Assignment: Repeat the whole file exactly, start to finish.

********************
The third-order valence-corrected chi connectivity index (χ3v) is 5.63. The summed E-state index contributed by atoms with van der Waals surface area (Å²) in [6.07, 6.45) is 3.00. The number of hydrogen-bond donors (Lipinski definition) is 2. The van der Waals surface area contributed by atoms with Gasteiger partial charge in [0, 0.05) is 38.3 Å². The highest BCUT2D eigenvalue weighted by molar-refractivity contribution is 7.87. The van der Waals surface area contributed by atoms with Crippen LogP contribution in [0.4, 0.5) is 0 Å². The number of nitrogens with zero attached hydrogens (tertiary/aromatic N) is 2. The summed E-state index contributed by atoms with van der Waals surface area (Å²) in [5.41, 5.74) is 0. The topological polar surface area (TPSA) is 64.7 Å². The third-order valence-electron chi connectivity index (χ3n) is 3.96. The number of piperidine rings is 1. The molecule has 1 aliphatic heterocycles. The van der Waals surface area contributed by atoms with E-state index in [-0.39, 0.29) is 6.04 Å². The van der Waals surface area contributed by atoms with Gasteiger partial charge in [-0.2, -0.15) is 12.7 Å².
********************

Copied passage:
The third-order valence-corrected chi connectivity index (χ3v) is 5.63. The summed E-state index contributed by atoms with van der Waals surface area (Å²) in [6.07, 6.45) is 3.00. The number of hydrogen-bond donors (Lipinski definition) is 2. The van der Waals surface area contributed by atoms with Gasteiger partial charge in [0, 0.05) is 38.3 Å². The highest BCUT2D eigenvalue weighted by molar-refractivity contribution is 7.87. The van der Waals surface area contributed by atoms with Crippen LogP contribution in [0.4, 0.5) is 0 Å². The number of nitrogens with zero attached hydrogens (tertiary/aromatic N) is 2. The summed E-state index contributed by atoms with van der Waals surface area (Å²) in [5.41, 5.74) is 0. The topological polar surface area (TPSA) is 64.7 Å². The third-order valence-electron chi connectivity index (χ3n) is 3.96. The number of piperidine rings is 1. The molecule has 1 aliphatic heterocycles. The van der Waals surface area contributed by atoms with E-state index in [-0.39, 0.29) is 6.04 Å². The van der Waals surface area contributed by atoms with Gasteiger partial charge in [-0.2, -0.15) is 12.7 Å².